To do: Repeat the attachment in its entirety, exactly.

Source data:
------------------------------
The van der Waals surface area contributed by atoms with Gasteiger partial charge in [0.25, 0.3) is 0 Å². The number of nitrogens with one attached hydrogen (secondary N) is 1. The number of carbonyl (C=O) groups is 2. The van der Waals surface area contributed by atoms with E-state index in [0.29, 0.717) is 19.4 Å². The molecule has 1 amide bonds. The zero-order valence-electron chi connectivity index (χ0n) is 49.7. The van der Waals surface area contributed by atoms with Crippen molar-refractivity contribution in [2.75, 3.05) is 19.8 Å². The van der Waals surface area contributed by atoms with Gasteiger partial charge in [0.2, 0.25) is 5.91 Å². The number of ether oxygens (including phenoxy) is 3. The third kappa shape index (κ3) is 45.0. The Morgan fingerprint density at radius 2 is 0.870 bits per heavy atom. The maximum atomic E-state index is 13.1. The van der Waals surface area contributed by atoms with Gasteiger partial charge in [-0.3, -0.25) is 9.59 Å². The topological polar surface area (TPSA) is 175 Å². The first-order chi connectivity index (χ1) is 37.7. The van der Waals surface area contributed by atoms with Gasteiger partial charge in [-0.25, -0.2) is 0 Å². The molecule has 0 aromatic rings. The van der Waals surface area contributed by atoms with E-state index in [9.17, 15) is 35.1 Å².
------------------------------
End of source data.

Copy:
The van der Waals surface area contributed by atoms with Gasteiger partial charge in [0.25, 0.3) is 0 Å². The number of nitrogens with one attached hydrogen (secondary N) is 1. The number of carbonyl (C=O) groups is 2. The van der Waals surface area contributed by atoms with E-state index in [0.29, 0.717) is 19.4 Å². The molecule has 1 amide bonds. The zero-order valence-electron chi connectivity index (χ0n) is 49.7. The van der Waals surface area contributed by atoms with Crippen molar-refractivity contribution in [2.75, 3.05) is 19.8 Å². The van der Waals surface area contributed by atoms with Gasteiger partial charge in [0.2, 0.25) is 5.91 Å². The number of ether oxygens (including phenoxy) is 3. The third kappa shape index (κ3) is 45.0. The Morgan fingerprint density at radius 2 is 0.870 bits per heavy atom. The maximum atomic E-state index is 13.1. The van der Waals surface area contributed by atoms with Gasteiger partial charge in [-0.3, -0.25) is 9.59 Å². The topological polar surface area (TPSA) is 175 Å². The first-order chi connectivity index (χ1) is 37.7. The van der Waals surface area contributed by atoms with Gasteiger partial charge in [-0.25, -0.2) is 0 Å². The molecule has 0 aromatic rings. The van der Waals surface area contributed by atoms with E-state index in [9.17, 15) is 35.1 Å².